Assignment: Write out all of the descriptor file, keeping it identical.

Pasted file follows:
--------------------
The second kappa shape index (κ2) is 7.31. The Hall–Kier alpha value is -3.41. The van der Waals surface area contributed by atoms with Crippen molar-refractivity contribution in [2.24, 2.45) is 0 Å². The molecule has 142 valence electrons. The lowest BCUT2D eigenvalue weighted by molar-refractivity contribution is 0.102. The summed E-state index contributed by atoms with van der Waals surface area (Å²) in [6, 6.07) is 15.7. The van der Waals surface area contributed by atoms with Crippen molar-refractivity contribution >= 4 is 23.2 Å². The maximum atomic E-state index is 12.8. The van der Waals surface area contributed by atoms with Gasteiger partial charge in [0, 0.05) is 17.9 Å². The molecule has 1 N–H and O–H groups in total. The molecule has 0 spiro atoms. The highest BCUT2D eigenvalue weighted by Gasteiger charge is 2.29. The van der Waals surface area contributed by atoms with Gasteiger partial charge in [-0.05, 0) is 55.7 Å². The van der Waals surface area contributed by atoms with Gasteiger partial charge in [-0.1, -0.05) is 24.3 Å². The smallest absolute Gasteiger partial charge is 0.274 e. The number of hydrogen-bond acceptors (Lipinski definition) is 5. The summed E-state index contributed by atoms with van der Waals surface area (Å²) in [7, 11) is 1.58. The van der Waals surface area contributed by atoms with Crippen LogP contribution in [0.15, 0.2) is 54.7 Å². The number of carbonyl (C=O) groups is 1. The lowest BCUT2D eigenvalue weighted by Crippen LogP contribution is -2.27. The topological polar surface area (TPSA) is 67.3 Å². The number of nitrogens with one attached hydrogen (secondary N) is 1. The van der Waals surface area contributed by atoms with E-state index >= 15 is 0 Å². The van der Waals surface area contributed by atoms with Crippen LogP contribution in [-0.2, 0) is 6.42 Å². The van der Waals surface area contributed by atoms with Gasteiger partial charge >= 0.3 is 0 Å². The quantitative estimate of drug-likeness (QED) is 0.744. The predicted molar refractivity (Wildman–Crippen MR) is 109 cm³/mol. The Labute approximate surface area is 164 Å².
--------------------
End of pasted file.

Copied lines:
The second kappa shape index (κ2) is 7.31. The Hall–Kier alpha value is -3.41. The van der Waals surface area contributed by atoms with Crippen molar-refractivity contribution in [2.24, 2.45) is 0 Å². The molecule has 142 valence electrons. The lowest BCUT2D eigenvalue weighted by molar-refractivity contribution is 0.102. The summed E-state index contributed by atoms with van der Waals surface area (Å²) in [6, 6.07) is 15.7. The van der Waals surface area contributed by atoms with Crippen molar-refractivity contribution >= 4 is 23.2 Å². The maximum atomic E-state index is 12.8. The van der Waals surface area contributed by atoms with Gasteiger partial charge in [0, 0.05) is 17.9 Å². The molecule has 1 N–H and O–H groups in total. The molecule has 0 spiro atoms. The highest BCUT2D eigenvalue weighted by Gasteiger charge is 2.29. The van der Waals surface area contributed by atoms with Gasteiger partial charge in [-0.05, 0) is 55.7 Å². The van der Waals surface area contributed by atoms with Gasteiger partial charge in [-0.1, -0.05) is 24.3 Å². The smallest absolute Gasteiger partial charge is 0.274 e. The number of hydrogen-bond acceptors (Lipinski definition) is 5. The summed E-state index contributed by atoms with van der Waals surface area (Å²) in [7, 11) is 1.58. The van der Waals surface area contributed by atoms with Crippen LogP contribution in [0.15, 0.2) is 54.7 Å². The number of carbonyl (C=O) groups is 1. The lowest BCUT2D eigenvalue weighted by Crippen LogP contribution is -2.27. The topological polar surface area (TPSA) is 67.3 Å². The number of nitrogens with one attached hydrogen (secondary N) is 1. The van der Waals surface area contributed by atoms with E-state index >= 15 is 0 Å². The van der Waals surface area contributed by atoms with Crippen LogP contribution in [-0.2, 0) is 6.42 Å². The van der Waals surface area contributed by atoms with Gasteiger partial charge >= 0.3 is 0 Å². The quantitative estimate of drug-likeness (QED) is 0.744. The predicted molar refractivity (Wildman–Crippen MR) is 109 cm³/mol. The Labute approximate surface area is 164 Å².